Mary Kelly-Williams, M.A. wrote Apr 19, 2010
    • I just emailed you but yes you are more than welcome to publish it on your website and Facebook page.  Many women (and men) relate to the content of this article.  And all of us find us in this situation off and on during our lives.  I understand firsthand the divorce judgement and the withdrawal of friends.  Especially painful during an already raw and vulnerable time.

      Thanks for your interest,  

      Mary



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    • 0 votes vote up vote up

      KRIS JULIN wrote Apr 19, 2010
    • I went through the same thing with a gay man, whom I thought was my friend, but he tried to break up my marriage because he wanted my husband.  Once my husband and I realised what he was up to we both ended the friendship. He very nearly broke up our marriage. Then it turned out that a number of my friends whom I had introduced to my ex gay friend to, continued their friendship with him, but to the point of lying about it. Loyality is the first and foremost expectation I have with my friends. Their choice led to the consequence of no longer being friends with my husband and myself.  My husband and I are now in a much better place without all these toxic people



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    • 0 votes vote up vote up

      Dana Cappelletti wrote Apr 20, 2010
    • Life lessons well learned. I feel fortunate to have gotten this concept early on in life.



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    • 0 votes vote up vote up

      UK Girl wrote Apr 20, 2010
    • I can so relate to this.Almost a year ago I began the removal of toxic people from my life and OMG has life opened up and also the feeling of being permanently on call or drained when listening to their latest drama...... I so don't miss all the conversations which began with "you'll never believe what has happened "and then they hardly draw breath before launching into a tirade.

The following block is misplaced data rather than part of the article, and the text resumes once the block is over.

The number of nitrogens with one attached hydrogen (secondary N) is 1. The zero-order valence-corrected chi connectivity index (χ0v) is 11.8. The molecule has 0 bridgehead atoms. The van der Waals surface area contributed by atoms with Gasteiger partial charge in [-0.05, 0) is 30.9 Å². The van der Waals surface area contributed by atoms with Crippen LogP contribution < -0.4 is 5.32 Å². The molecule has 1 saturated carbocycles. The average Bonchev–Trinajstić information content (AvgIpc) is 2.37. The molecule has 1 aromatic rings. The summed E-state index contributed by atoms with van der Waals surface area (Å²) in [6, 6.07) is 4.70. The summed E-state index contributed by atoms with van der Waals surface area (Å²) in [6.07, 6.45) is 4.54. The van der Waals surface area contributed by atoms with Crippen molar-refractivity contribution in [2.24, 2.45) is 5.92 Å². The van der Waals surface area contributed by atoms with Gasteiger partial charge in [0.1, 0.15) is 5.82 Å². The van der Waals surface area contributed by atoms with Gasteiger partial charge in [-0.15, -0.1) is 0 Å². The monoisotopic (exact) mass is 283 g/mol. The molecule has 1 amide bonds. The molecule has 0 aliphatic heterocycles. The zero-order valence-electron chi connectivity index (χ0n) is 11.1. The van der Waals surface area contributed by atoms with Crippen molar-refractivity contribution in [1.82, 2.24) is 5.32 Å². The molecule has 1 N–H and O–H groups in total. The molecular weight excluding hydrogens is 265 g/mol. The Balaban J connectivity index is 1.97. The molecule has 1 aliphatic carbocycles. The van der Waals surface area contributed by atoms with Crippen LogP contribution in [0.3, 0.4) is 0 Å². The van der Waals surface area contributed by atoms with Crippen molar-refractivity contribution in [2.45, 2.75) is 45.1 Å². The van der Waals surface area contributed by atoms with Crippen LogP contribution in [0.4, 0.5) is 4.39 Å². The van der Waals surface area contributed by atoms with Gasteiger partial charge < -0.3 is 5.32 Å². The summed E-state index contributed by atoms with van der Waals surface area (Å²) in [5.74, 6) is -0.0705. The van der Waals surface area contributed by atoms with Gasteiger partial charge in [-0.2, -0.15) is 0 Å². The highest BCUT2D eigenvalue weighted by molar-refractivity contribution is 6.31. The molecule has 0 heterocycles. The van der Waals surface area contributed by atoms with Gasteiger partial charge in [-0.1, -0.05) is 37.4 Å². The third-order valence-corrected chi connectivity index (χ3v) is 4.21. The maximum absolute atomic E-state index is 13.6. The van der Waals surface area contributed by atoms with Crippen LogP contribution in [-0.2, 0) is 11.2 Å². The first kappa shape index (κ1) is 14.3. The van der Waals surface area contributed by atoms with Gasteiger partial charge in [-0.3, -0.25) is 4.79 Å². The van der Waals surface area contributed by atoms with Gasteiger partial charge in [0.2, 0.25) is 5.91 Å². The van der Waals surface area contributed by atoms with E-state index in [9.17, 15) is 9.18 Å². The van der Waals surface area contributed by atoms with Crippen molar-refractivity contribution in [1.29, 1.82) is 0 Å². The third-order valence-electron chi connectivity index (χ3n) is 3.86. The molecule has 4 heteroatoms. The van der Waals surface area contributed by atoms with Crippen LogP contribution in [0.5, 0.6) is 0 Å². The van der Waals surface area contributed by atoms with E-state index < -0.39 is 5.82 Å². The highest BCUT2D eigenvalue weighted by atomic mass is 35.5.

Great article honey as ever  heart



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    • 0 votes vote up vote up

      Stelyani1 wrote Apr 24, 2010
    • I have been through this and run across this often still, but the realization comes to me quicker than it used to, it’s sad to realize not all people are who you think they are..frown



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    • 0 votes vote up vote up

      Wookiemom09 wrote Apr 25, 2010
    • Had a long time friend that was a frenemy.  She was always telling me what was wrong with me claiming I was the little sister she never had.  It changed over time and after my divorce and mother’s sudden passing it was bad.  she claimed to be a friend, prophet and spiritual sister and I was never good enough.  I drifted off after I refused the 1,000th emergency dilemma I had to help her solve so she cut me off from the group.  After I got past the tears and pain of losing several friends I discovered none were true friends and feared her wraith instead of our friendship.  She posted horrible things about me as I prepared to married my current husband. Ironically past friends called to apologise for not being there in my life as I outgrew them.  Now I am happier and healthier without her.